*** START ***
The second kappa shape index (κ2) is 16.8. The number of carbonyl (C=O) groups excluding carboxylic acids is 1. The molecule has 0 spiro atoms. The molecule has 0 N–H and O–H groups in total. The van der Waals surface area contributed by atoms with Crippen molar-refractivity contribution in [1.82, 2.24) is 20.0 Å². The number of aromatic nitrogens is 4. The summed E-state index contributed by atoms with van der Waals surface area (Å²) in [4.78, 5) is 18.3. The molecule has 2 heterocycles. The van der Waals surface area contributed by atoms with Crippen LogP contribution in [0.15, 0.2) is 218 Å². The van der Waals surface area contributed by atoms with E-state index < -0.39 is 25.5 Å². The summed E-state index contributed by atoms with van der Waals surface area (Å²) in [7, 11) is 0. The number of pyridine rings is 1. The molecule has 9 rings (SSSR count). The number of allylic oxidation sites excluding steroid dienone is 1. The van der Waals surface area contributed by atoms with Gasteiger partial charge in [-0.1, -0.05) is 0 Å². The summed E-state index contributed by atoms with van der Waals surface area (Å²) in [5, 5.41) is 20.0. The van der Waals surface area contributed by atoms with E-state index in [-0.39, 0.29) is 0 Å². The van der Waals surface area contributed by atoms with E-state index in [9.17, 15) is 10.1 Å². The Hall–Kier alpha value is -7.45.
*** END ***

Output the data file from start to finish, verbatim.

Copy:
The second kappa shape index (κ2) is 16.8. The number of carbonyl (C=O) groups excluding carboxylic acids is 1. The molecule has 0 spiro atoms. The molecule has 0 N–H and O–H groups in total. The van der Waals surface area contributed by atoms with Crippen molar-refractivity contribution in [1.82, 2.24) is 20.0 Å². The number of aromatic nitrogens is 4. The summed E-state index contributed by atoms with van der Waals surface area (Å²) in [4.78, 5) is 18.3. The molecule has 2 heterocycles. The van der Waals surface area contributed by atoms with Crippen LogP contribution in [0.15, 0.2) is 218 Å². The van der Waals surface area contributed by atoms with E-state index < -0.39 is 25.5 Å². The summed E-state index contributed by atoms with van der Waals surface area (Å²) in [7, 11) is 0. The number of pyridine rings is 1. The molecule has 9 rings (SSSR count). The number of allylic oxidation sites excluding steroid dienone is 1. The van der Waals surface area contributed by atoms with Gasteiger partial charge in [-0.1, -0.05) is 0 Å². The summed E-state index contributed by atoms with van der Waals surface area (Å²) in [5, 5.41) is 20.0. The van der Waals surface area contributed by atoms with E-state index in [-0.39, 0.29) is 0 Å². The van der Waals surface area contributed by atoms with E-state index in [9.17, 15) is 10.1 Å². The Hall–Kier alpha value is -7.45.